Between the two cardigans, you’re likely to have an easier time with the Matinee Cardigan. Even with the stranding, it’s the only sweater in the collection knit from the top, it features a simple and generous raglan sleeve, and the only seams are for the inset pockets. Be extra vigilant with your tension for the Fair Isle motif for the body, since you’ll be working flat (also: swatch!), but it’s a traditional motif with just two colors and the extra style of the colorwork combines with the homey feel of the construction to really make this a perfect switch-hitter in your wardrobe and will dress up or down quite easily. The Danny Boy Cardigan is a little more complicated, but is actually a good introduction to the uncommon saddle shoulder construction. Since the sleeves are seamed onto the body, it avoids the knitting on or picking up stitches of a seamless saddle shoulder and gives you the chance to really figure out how the sleeve and saddle relate to the body of the sweater. Saddle shoulders are interesting sweater specimens; it’s an unusual construction that tends to draw the eye and illicit comments and compliments, but also creates a very top-down drape that makes the sweater extra relaxed. They’re incredibly comfortable to wear and always seem to skew to a casual look.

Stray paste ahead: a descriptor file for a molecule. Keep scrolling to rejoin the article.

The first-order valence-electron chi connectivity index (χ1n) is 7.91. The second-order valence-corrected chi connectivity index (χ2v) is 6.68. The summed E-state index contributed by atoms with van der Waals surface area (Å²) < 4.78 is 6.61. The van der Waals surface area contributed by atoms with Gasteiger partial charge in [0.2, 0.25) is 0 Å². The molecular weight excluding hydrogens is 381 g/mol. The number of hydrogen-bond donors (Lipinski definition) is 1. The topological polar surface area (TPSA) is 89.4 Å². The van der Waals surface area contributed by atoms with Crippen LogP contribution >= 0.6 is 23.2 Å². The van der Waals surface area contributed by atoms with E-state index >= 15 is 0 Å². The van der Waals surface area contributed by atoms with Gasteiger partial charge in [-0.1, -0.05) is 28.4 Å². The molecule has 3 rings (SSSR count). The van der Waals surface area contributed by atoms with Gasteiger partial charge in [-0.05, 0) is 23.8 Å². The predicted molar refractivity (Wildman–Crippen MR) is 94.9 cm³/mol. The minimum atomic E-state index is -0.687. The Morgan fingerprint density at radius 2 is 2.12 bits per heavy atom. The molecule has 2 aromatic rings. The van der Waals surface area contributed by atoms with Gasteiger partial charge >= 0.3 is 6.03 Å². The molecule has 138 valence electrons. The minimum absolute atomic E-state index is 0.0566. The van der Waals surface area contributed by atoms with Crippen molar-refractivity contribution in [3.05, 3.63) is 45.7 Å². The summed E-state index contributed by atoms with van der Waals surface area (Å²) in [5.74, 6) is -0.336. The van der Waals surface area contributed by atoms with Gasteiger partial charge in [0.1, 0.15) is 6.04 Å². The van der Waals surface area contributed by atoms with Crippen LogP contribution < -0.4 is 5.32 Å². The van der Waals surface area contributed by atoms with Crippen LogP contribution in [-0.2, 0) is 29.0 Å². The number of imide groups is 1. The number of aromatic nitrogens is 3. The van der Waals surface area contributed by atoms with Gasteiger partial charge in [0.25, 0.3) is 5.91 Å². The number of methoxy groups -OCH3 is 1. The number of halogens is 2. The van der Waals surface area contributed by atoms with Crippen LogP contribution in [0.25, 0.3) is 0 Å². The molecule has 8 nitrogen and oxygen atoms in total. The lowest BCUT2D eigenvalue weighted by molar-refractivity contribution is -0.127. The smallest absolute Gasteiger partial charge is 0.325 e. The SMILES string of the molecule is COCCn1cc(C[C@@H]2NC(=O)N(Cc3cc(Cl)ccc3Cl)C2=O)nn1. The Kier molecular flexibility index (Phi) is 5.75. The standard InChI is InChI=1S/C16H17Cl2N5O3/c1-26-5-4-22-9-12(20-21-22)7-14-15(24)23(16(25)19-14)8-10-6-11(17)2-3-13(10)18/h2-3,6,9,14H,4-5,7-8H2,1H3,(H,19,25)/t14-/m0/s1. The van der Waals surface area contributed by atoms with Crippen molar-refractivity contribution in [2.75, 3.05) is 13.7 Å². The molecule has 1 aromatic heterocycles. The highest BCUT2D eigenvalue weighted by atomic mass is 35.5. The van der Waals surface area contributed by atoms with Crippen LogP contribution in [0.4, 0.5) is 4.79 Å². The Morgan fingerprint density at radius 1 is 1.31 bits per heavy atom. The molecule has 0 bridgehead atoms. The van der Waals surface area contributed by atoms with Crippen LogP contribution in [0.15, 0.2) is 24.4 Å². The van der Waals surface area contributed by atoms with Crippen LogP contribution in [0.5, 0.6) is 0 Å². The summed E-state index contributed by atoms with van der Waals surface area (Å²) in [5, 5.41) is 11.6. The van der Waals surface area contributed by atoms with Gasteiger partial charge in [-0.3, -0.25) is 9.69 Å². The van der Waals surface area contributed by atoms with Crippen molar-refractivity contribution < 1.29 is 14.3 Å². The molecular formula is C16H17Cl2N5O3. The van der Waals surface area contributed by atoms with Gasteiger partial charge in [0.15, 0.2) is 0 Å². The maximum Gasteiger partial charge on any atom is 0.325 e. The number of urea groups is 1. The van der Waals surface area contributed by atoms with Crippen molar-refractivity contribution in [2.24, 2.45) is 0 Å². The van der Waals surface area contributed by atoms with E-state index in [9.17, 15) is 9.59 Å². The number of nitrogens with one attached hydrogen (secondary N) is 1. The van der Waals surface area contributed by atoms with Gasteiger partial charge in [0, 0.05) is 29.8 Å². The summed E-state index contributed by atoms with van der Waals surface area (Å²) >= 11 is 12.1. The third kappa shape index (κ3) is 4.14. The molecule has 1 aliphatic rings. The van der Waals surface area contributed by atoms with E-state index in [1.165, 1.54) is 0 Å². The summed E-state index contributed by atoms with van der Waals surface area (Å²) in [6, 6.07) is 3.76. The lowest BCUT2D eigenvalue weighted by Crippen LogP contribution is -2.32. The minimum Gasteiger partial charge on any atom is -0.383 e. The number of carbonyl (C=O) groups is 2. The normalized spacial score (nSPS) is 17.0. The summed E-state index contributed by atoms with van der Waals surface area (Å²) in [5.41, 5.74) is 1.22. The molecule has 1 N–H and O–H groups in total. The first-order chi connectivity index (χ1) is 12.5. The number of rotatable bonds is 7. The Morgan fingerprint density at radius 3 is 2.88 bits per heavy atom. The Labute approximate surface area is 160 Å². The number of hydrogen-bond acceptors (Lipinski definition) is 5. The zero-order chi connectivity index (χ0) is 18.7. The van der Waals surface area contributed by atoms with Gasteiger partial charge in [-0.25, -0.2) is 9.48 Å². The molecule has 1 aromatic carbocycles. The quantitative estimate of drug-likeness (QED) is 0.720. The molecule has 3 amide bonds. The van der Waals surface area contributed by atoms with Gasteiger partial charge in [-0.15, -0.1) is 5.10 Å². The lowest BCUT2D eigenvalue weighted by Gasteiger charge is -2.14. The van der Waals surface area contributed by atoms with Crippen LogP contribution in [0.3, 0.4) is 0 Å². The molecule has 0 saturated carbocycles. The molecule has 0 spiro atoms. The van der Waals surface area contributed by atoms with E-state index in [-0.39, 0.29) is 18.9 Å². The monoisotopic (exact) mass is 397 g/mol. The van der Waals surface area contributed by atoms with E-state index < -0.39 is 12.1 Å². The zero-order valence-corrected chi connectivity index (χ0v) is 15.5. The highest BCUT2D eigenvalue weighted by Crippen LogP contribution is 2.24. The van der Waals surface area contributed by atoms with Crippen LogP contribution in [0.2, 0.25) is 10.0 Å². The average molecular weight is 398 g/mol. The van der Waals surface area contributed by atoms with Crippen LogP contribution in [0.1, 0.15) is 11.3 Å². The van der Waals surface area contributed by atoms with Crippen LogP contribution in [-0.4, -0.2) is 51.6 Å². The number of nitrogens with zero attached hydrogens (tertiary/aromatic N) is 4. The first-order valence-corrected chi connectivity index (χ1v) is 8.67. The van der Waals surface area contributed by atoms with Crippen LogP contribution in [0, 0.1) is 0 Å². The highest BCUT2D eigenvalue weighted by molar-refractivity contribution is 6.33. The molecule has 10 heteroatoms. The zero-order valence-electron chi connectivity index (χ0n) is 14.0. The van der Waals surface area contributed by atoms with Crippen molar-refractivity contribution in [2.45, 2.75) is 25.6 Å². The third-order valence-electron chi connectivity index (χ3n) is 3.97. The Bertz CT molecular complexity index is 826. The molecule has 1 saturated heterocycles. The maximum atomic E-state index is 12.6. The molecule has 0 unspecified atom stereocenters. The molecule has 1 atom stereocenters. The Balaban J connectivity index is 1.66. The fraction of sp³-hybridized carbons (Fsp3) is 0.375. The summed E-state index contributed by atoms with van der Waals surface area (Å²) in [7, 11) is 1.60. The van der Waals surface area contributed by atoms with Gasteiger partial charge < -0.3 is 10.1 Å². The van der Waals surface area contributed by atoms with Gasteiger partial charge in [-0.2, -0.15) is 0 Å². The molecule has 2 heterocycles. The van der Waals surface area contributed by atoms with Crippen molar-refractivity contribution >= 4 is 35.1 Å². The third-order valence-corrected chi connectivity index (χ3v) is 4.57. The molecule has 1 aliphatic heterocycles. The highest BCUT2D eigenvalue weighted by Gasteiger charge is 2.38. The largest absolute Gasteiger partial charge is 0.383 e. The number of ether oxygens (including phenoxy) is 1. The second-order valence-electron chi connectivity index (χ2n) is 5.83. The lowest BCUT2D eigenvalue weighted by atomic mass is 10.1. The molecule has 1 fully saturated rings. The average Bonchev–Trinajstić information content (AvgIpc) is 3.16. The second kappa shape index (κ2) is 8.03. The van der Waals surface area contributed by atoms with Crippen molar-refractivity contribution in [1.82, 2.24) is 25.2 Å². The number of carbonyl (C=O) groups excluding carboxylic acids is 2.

Of the 4 pullovers, both the Esquire Sweater and Riverfolk Pullover are knit entirely flat in pieces, and not even the sleeves are knit in the round. Since both are knit in soft and drapey tweeds, the Esquire in City Tweed and the Riverfolk in Provincial Tweed, the seams will help structure the sweater while still enjoying the luxurious textures of those yarns. The surplice collar adds a bit of class to the Esquire (try it with a tie, you won’t be disappointed), while the funnel collar, extra ease, and kangaroo pouch make the Riverfolk a great outdoor look, but definitely casual only.